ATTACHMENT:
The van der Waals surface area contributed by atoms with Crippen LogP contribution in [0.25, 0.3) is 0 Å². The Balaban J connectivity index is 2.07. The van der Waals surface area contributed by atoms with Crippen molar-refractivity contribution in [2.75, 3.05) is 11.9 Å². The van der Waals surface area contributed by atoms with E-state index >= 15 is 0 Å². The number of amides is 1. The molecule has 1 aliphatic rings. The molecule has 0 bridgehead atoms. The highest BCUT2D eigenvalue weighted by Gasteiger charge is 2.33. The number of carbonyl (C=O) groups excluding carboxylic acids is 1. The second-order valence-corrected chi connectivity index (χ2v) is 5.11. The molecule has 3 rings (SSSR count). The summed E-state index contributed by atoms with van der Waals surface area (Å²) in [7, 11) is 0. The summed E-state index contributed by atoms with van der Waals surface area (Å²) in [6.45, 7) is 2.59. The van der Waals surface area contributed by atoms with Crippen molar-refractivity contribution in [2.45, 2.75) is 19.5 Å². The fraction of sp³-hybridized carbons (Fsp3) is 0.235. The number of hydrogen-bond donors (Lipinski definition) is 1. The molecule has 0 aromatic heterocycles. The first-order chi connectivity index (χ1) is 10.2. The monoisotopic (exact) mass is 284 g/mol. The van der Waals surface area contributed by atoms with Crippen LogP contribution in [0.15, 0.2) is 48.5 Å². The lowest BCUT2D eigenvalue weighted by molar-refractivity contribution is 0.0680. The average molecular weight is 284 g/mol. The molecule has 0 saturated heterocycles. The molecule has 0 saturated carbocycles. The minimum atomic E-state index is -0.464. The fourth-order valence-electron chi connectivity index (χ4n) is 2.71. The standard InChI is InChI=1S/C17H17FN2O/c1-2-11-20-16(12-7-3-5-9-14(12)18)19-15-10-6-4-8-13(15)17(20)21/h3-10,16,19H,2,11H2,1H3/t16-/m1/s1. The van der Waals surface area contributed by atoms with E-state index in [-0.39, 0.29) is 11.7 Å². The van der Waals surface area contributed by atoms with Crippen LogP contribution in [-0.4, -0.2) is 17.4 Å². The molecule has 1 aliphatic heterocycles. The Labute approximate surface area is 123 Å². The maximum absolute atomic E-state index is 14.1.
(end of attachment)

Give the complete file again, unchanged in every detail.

The van der Waals surface area contributed by atoms with Crippen LogP contribution in [0.25, 0.3) is 0 Å². The Balaban J connectivity index is 2.07. The van der Waals surface area contributed by atoms with Crippen molar-refractivity contribution in [2.75, 3.05) is 11.9 Å². The van der Waals surface area contributed by atoms with E-state index >= 15 is 0 Å². The number of amides is 1. The molecule has 1 aliphatic rings. The molecule has 0 bridgehead atoms. The highest BCUT2D eigenvalue weighted by Gasteiger charge is 2.33. The number of carbonyl (C=O) groups excluding carboxylic acids is 1. The second-order valence-corrected chi connectivity index (χ2v) is 5.11. The molecule has 3 rings (SSSR count). The summed E-state index contributed by atoms with van der Waals surface area (Å²) in [7, 11) is 0. The summed E-state index contributed by atoms with van der Waals surface area (Å²) in [6.45, 7) is 2.59. The van der Waals surface area contributed by atoms with Crippen molar-refractivity contribution in [2.45, 2.75) is 19.5 Å². The fraction of sp³-hybridized carbons (Fsp3) is 0.235. The number of hydrogen-bond donors (Lipinski definition) is 1. The molecule has 0 aromatic heterocycles. The first-order chi connectivity index (χ1) is 10.2. The monoisotopic (exact) mass is 284 g/mol. The van der Waals surface area contributed by atoms with Crippen LogP contribution in [0.15, 0.2) is 48.5 Å². The lowest BCUT2D eigenvalue weighted by molar-refractivity contribution is 0.0680. The average molecular weight is 284 g/mol. The molecule has 0 saturated heterocycles. The molecule has 0 saturated carbocycles. The minimum atomic E-state index is -0.464. The fourth-order valence-electron chi connectivity index (χ4n) is 2.71. The standard InChI is InChI=1S/C17H17FN2O/c1-2-11-20-16(12-7-3-5-9-14(12)18)19-15-10-6-4-8-13(15)17(20)21/h3-10,16,19H,2,11H2,1H3/t16-/m1/s1. The van der Waals surface area contributed by atoms with E-state index in [-0.39, 0.29) is 11.7 Å². The van der Waals surface area contributed by atoms with Crippen LogP contribution in [-0.4, -0.2) is 17.4 Å². The molecule has 1 aliphatic heterocycles. The Labute approximate surface area is 123 Å². The maximum absolute atomic E-state index is 14.1.